PUTRAJAYA: The increase in the fees charged by the Department of Civil Aviation (DCA) on airlines is essential in order for the authority to upgrade itself and also to be “self-sustainable”, said the department’s chief.
DCA director-general Datuk Seri Azharuddin Abdul Rahman said the airline navigation flight charges (ANFC) for example, were last reviewed in 1974 and the pricing needs to be revised to keep up with the times.
“As an authority, we need to upgrade our system so we can manage aircraft and flights safely, seamlessly and efficiently, from one destination to another.
“To become an authority, we have to be self-sustainable. We are not here to become a profit-making body, but at least we should be able to finance our upgrading and the modernisation of our equipment.
“We need to upgrade our equipment. We need people to work for us, be they pilots, engineers or air traffic controllers. And they too need to be paid accordingly,” said Azharuddin at a media briefing here yesterday.
He added that the aviation industry 40 years ago was nowhere near where it is today, due to the “tremendous” increase in the number of aircraft in the airspace.
“On average, there are about 1,100 aircraft ‘movements’ around KLIA (Kuala Lumpur International Airport) per day,” he said.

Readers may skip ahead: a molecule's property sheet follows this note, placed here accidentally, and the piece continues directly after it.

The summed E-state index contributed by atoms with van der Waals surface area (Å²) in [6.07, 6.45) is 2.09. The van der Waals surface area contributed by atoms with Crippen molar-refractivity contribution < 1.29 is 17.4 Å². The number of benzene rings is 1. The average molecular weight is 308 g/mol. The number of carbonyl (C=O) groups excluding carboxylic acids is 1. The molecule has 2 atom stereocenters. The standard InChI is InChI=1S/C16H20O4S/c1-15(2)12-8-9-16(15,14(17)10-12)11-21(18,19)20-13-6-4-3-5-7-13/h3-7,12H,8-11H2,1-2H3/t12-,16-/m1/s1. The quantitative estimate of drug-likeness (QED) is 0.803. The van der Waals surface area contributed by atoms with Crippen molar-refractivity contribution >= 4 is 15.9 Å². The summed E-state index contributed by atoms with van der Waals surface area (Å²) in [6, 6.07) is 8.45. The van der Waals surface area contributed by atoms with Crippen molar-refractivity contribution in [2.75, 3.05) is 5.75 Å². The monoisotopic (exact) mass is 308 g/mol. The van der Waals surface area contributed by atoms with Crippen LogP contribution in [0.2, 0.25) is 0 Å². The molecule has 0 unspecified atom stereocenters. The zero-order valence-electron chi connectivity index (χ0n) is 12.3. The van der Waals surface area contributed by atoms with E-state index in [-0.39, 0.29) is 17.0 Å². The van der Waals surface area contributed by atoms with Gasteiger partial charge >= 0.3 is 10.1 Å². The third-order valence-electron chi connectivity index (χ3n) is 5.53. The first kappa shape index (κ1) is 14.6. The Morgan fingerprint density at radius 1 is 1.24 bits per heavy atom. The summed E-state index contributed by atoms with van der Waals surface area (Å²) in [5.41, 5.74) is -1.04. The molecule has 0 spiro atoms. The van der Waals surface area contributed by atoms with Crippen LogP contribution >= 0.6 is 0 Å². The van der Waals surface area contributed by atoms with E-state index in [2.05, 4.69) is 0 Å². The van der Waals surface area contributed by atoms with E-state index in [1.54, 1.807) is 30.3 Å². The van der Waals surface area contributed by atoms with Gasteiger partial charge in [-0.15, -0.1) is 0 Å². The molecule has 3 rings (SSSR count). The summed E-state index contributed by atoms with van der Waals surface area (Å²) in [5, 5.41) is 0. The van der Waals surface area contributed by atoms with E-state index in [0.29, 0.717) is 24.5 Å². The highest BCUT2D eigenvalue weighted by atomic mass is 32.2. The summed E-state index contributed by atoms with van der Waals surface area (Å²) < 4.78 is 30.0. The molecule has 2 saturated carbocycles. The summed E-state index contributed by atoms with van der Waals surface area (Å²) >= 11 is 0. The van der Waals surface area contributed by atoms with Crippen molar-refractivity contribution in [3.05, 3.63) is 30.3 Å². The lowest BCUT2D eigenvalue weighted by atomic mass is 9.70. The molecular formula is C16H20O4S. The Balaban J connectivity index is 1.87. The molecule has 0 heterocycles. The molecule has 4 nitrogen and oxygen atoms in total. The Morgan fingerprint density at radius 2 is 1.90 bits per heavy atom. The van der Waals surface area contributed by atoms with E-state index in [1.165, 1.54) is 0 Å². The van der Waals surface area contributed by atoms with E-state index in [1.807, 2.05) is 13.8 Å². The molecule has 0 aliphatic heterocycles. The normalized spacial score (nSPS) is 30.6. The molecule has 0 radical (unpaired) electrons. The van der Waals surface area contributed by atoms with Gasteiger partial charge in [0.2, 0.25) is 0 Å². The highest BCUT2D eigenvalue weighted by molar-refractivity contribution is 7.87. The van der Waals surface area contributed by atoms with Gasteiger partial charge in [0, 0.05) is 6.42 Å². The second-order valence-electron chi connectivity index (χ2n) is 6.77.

Azharuddin said the DCA’s expenditure budget was about RM250mil a year, but its income was only RM50mil.
“We have a deficit of RM200mil a year, which is covered by the Government. We felt that this is the right time to increase the fees and it should be on a ‘users pay’ concept,” he said.
Under the proposed revision on the fees and charges, the usage of airspace, air traffic facilities, pilot’s flight licences and more will increase tenfold.
The DCA is proposing for the ANFC to be increased by 10 times as well, meaning that an Airbus A320 aircraft will be charged RM2.00 per nautical mile compared to the current 20 sen charge.
The ANFC, one of the biggest portions of an airline’s expenditure, is the charge imposed by the DCA on aircraft that fly over the country’s airspace and use its flight information services.
Azharuddin, however, said that even with the increase, Malaysia’s charges would still be among the cheapest in the region, behind the likes of Thailand, Vietnam and Hong Kong.
Citing a case study, he said an A320 arriving at a Malaysian airport using the DCA’s radar service travelling at 400 nautical miles per hour would be charged RM800, under the proposed revised rate.
“In Hong Kong, the same aircraft would be charged RM861, while it will be RM1,019 in Vietnam and RM1,940 in Thailand.
“These figures’ fees are still a proposal,” said Azharuddin, and the finalised quantum would be announced by Transport Minister Datuk Seri Liow Tiong Lai by April 15, when the new fees are supposed to kick in.
Today, airline operators will be meeting with the DCA and the Transport Ministry to present their counter-proposals on the fee hike.
“These charges are still a proposal, they are not cast in stone yet.
“We will listen to the airlines. They will make their presentation. The ministry will make the final decision by April 15,” said Azharuddin.
However, he said it was out of the DCA’s purview to decide whether the cost of the fee increase should be passed on to the consumers.
“It is up to the airlines to decide on how to deal with the increases, whether they want to absorb it or pass it to the passengers. It is not in our purview,” he said.